Masquerade makes a case for serious drama with The Island,a play that’s been in production for a decade
It Is almost a decade since Chennai theatre group, Masquerade, began the production of The Island. But for various reasons, it was shelved. The play by South African playwright Athol Fugard was first performed in 1973, during the Apartheid regime. Now, as part of the 54th World Theatre Day (March 27), Masquerade’s artistic director Krishna Kumar Santhanagopalan, or KK as he is popularly known, is finally staging it. “The Island is very relevant today, when we are dealing with RTI, civil society activism, whistle blowing, WikiLeaks, Edward Snowden, etc,” says KK, who hasn’t watched the original yet—he wants to wait until he’s done producing this.
Following the plot
“The Island is about two prisoners serving life sentences on Robben Island (the prison where Nelson Mandela was imprisoned),’’ adds KK. ‘‘They go through a harrowing daily work routine, depending on the whims and fancies of the wardens. Ironically, they are also rehearsing for a performance of Sophocles’ Antigone—a play against oppression—in order to make a statement about their condition and rights to exist, to freedom of expression.” In 1973, when Fugard staged the play with his two coloured actors, John Kani and Winston Ntshona, it broke ground. Its London premiere brought a lot of attention to the issues of apartheid and racism in South Africa. But in today’s scenario, where a play like Ali J (Evam’s production about Jinnah in prison) was banned, would The Island upset sentiments? KK isn’t worried. “Personally, I feel nothing can create unrest in Chennai except Neil Simon and S Ve Shekher. Or perhaps Shekher and Crazy Mohan walking together in Phoenix Mall,” he laughs.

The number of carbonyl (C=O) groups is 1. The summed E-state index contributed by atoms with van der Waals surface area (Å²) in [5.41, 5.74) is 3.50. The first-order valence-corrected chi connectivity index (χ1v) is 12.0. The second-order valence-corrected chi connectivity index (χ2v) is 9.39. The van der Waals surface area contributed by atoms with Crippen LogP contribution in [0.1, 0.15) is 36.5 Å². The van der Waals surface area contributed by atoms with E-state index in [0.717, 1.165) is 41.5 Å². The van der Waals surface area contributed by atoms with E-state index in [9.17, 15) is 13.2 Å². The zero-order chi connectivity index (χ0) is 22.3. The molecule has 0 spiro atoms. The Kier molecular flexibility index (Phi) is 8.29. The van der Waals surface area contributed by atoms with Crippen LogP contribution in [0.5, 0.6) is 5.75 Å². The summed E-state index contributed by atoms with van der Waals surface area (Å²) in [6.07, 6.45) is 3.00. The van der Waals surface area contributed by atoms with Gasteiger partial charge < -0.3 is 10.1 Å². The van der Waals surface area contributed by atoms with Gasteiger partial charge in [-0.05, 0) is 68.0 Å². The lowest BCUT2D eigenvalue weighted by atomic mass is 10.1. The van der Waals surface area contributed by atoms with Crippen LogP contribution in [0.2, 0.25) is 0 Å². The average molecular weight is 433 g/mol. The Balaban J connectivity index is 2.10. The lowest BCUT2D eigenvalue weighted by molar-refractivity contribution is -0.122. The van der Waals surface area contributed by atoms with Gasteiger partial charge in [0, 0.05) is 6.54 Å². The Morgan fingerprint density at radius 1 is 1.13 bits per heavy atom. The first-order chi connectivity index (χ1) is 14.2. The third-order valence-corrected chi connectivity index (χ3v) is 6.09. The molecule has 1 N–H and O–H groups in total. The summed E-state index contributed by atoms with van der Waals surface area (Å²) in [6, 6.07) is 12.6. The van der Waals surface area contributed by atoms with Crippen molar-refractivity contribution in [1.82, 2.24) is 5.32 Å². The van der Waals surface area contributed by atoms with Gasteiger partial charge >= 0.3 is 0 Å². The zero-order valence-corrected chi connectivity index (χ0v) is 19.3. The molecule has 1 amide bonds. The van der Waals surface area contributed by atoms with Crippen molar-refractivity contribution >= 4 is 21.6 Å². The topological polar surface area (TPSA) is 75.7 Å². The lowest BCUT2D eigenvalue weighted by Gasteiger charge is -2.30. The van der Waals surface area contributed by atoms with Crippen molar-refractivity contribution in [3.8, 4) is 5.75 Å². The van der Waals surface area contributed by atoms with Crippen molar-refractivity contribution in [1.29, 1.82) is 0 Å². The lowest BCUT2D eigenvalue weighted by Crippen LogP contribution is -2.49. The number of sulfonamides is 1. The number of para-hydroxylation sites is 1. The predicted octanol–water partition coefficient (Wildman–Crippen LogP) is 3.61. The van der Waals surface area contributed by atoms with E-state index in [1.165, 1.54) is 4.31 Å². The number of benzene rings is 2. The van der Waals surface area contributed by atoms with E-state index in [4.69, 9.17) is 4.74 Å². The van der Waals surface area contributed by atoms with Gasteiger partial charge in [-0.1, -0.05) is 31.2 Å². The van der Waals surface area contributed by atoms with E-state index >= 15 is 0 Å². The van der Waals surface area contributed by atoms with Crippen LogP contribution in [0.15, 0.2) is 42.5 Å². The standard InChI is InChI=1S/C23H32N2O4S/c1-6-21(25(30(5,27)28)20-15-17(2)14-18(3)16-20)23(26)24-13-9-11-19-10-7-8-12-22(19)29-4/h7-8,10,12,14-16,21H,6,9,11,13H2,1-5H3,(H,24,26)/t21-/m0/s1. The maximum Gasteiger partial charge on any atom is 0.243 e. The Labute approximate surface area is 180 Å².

Shrivatz Agaram and Aravind R Vyaas, two of Masquerade’s new breed of actors, will be helming this two-hander. “They are attempting a full length role like this for the first time, so they have been training a lot. But we do need to take risks, otherwise art will be innocuous and tepid—like the run-of-the-mill theatre in Chennai. There’s no serious ideology or politics in theatre here,” says KK, who wants to bring serious drama back to Chennai and give audience a break from “cosmetic theatre”. Incidentally, Masquerade’s next production, in June (also their 20th anniversary production), will be Antigone. Drawing largely from Sophocles’ original, it will also have material from poets and dramatists like Friedrich Hölderlin, Bertolt Brecht and Jean Anouilh. “Having done two heroine-centric Greek classics (they debuted with Electra in 1994 and did Medea in 1999-2000), I have been waiting for the right opportunity to do Antigone. Now my cast actually wants it,’’ he says.
The Island is strictly for a mature audience. At T N Rajarathinam Auditorium, today and tomorrow at 7.15 pm. Passes (Rs. 200, Rs. 300, and three for Rs. 250) are available at eventjini.com. Details: 9940542821